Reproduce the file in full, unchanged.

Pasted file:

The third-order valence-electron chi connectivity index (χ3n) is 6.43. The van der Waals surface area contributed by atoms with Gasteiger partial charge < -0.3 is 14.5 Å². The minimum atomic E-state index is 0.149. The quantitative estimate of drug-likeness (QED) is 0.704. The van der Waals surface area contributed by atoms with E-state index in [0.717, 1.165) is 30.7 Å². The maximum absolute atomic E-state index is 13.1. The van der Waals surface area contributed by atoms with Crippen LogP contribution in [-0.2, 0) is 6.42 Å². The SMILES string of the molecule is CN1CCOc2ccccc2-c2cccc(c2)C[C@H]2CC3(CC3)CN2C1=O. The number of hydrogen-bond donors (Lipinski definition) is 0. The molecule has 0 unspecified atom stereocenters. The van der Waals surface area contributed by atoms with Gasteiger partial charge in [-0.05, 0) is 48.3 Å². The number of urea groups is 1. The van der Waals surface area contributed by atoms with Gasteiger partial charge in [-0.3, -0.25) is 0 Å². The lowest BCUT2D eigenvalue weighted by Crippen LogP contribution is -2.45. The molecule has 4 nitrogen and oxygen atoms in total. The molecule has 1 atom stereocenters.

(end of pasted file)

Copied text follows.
The third-order valence-electron chi connectivity index (χ3n) is 6.43. The van der Waals surface area contributed by atoms with Gasteiger partial charge < -0.3 is 14.5 Å². The minimum atomic E-state index is 0.149. The quantitative estimate of drug-likeness (QED) is 0.704. The van der Waals surface area contributed by atoms with E-state index in [0.717, 1.165) is 30.7 Å². The maximum absolute atomic E-state index is 13.1. The van der Waals surface area contributed by atoms with Crippen LogP contribution in [-0.2, 0) is 6.42 Å². The SMILES string of the molecule is CN1CCOc2ccccc2-c2cccc(c2)C[C@H]2CC3(CC3)CN2C1=O. The number of hydrogen-bond donors (Lipinski definition) is 0. The molecule has 0 unspecified atom stereocenters. The van der Waals surface area contributed by atoms with Gasteiger partial charge in [-0.05, 0) is 48.3 Å². The number of urea groups is 1. The van der Waals surface area contributed by atoms with Gasteiger partial charge in [-0.3, -0.25) is 0 Å². The lowest BCUT2D eigenvalue weighted by Crippen LogP contribution is -2.45. The molecule has 4 nitrogen and oxygen atoms in total. The molecule has 1 atom stereocenters.